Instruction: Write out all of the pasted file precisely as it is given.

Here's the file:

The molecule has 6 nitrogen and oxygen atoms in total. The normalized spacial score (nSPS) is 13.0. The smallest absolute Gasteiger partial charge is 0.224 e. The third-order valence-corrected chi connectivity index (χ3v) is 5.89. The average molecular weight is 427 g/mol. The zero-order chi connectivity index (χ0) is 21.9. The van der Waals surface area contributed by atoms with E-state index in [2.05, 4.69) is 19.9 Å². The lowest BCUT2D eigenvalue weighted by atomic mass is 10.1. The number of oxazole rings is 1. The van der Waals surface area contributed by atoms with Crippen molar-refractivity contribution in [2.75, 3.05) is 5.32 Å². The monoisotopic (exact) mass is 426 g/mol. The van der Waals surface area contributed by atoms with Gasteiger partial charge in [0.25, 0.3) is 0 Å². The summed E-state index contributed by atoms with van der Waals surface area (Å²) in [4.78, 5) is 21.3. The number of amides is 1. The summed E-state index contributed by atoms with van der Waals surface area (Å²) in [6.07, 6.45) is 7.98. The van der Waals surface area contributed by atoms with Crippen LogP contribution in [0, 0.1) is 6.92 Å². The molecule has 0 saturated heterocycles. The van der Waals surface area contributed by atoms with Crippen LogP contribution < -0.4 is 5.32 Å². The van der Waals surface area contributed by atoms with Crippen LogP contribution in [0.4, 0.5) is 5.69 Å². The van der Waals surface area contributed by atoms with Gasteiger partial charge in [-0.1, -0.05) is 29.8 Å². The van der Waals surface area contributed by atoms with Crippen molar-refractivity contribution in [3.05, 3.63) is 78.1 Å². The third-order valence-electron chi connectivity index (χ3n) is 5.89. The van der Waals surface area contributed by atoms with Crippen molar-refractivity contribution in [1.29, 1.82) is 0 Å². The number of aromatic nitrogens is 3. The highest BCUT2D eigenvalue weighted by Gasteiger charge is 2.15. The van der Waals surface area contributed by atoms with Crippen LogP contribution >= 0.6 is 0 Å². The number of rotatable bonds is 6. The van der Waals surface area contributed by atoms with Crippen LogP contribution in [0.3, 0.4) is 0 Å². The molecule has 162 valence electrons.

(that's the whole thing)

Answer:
The molecule has 6 nitrogen and oxygen atoms in total. The normalized spacial score (nSPS) is 13.0. The smallest absolute Gasteiger partial charge is 0.224 e. The third-order valence-corrected chi connectivity index (χ3v) is 5.89. The average molecular weight is 427 g/mol. The zero-order chi connectivity index (χ0) is 21.9. The van der Waals surface area contributed by atoms with E-state index in [2.05, 4.69) is 19.9 Å². The lowest BCUT2D eigenvalue weighted by atomic mass is 10.1. The number of oxazole rings is 1. The van der Waals surface area contributed by atoms with Crippen molar-refractivity contribution in [2.75, 3.05) is 5.32 Å². The monoisotopic (exact) mass is 426 g/mol. The van der Waals surface area contributed by atoms with Gasteiger partial charge in [0.25, 0.3) is 0 Å². The summed E-state index contributed by atoms with van der Waals surface area (Å²) in [4.78, 5) is 21.3. The number of amides is 1. The summed E-state index contributed by atoms with van der Waals surface area (Å²) in [6.07, 6.45) is 7.98. The van der Waals surface area contributed by atoms with Crippen LogP contribution in [0, 0.1) is 6.92 Å². The molecule has 0 saturated heterocycles. The van der Waals surface area contributed by atoms with Crippen LogP contribution < -0.4 is 5.32 Å². The van der Waals surface area contributed by atoms with Crippen LogP contribution in [0.4, 0.5) is 5.69 Å². The van der Waals surface area contributed by atoms with Gasteiger partial charge in [-0.1, -0.05) is 29.8 Å². The van der Waals surface area contributed by atoms with Crippen molar-refractivity contribution in [3.05, 3.63) is 78.1 Å². The third-order valence-electron chi connectivity index (χ3n) is 5.89. The van der Waals surface area contributed by atoms with Crippen molar-refractivity contribution in [1.29, 1.82) is 0 Å². The number of aromatic nitrogens is 3. The highest BCUT2D eigenvalue weighted by Gasteiger charge is 2.15. The van der Waals surface area contributed by atoms with Crippen LogP contribution >= 0.6 is 0 Å². The number of rotatable bonds is 6. The van der Waals surface area contributed by atoms with Crippen LogP contribution in [0.3, 0.4) is 0 Å². The molecule has 162 valence electrons.